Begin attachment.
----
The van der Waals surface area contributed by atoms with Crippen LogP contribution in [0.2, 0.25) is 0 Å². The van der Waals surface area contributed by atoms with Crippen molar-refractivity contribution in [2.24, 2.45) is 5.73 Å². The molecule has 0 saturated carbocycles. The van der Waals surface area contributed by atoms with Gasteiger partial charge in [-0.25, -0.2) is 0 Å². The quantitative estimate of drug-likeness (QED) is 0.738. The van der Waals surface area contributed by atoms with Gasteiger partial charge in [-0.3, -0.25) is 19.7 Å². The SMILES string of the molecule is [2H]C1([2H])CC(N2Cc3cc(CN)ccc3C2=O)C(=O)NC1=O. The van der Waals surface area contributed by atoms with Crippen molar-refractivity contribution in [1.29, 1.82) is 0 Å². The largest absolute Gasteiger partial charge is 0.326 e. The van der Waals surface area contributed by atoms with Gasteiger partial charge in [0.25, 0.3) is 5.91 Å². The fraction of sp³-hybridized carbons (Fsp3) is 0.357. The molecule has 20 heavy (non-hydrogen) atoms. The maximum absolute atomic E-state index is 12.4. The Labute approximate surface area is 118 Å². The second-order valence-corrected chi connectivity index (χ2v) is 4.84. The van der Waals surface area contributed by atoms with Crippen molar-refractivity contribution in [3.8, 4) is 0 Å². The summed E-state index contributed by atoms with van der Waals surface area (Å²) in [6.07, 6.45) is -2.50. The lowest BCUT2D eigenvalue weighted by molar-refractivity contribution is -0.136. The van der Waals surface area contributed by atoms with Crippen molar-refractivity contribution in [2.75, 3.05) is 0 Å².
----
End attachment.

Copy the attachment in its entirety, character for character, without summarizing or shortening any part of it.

The van der Waals surface area contributed by atoms with Crippen LogP contribution in [0.2, 0.25) is 0 Å². The van der Waals surface area contributed by atoms with Crippen molar-refractivity contribution in [2.24, 2.45) is 5.73 Å². The molecule has 0 saturated carbocycles. The van der Waals surface area contributed by atoms with Gasteiger partial charge in [-0.25, -0.2) is 0 Å². The quantitative estimate of drug-likeness (QED) is 0.738. The van der Waals surface area contributed by atoms with Gasteiger partial charge in [-0.3, -0.25) is 19.7 Å². The SMILES string of the molecule is [2H]C1([2H])CC(N2Cc3cc(CN)ccc3C2=O)C(=O)NC1=O. The van der Waals surface area contributed by atoms with Crippen molar-refractivity contribution in [1.29, 1.82) is 0 Å². The largest absolute Gasteiger partial charge is 0.326 e. The van der Waals surface area contributed by atoms with Gasteiger partial charge in [0.25, 0.3) is 5.91 Å². The fraction of sp³-hybridized carbons (Fsp3) is 0.357. The molecule has 20 heavy (non-hydrogen) atoms. The maximum absolute atomic E-state index is 12.4. The Labute approximate surface area is 118 Å². The second-order valence-corrected chi connectivity index (χ2v) is 4.84. The van der Waals surface area contributed by atoms with Crippen molar-refractivity contribution in [3.8, 4) is 0 Å². The summed E-state index contributed by atoms with van der Waals surface area (Å²) in [6.07, 6.45) is -2.50. The lowest BCUT2D eigenvalue weighted by molar-refractivity contribution is -0.136. The van der Waals surface area contributed by atoms with Crippen molar-refractivity contribution in [2.75, 3.05) is 0 Å².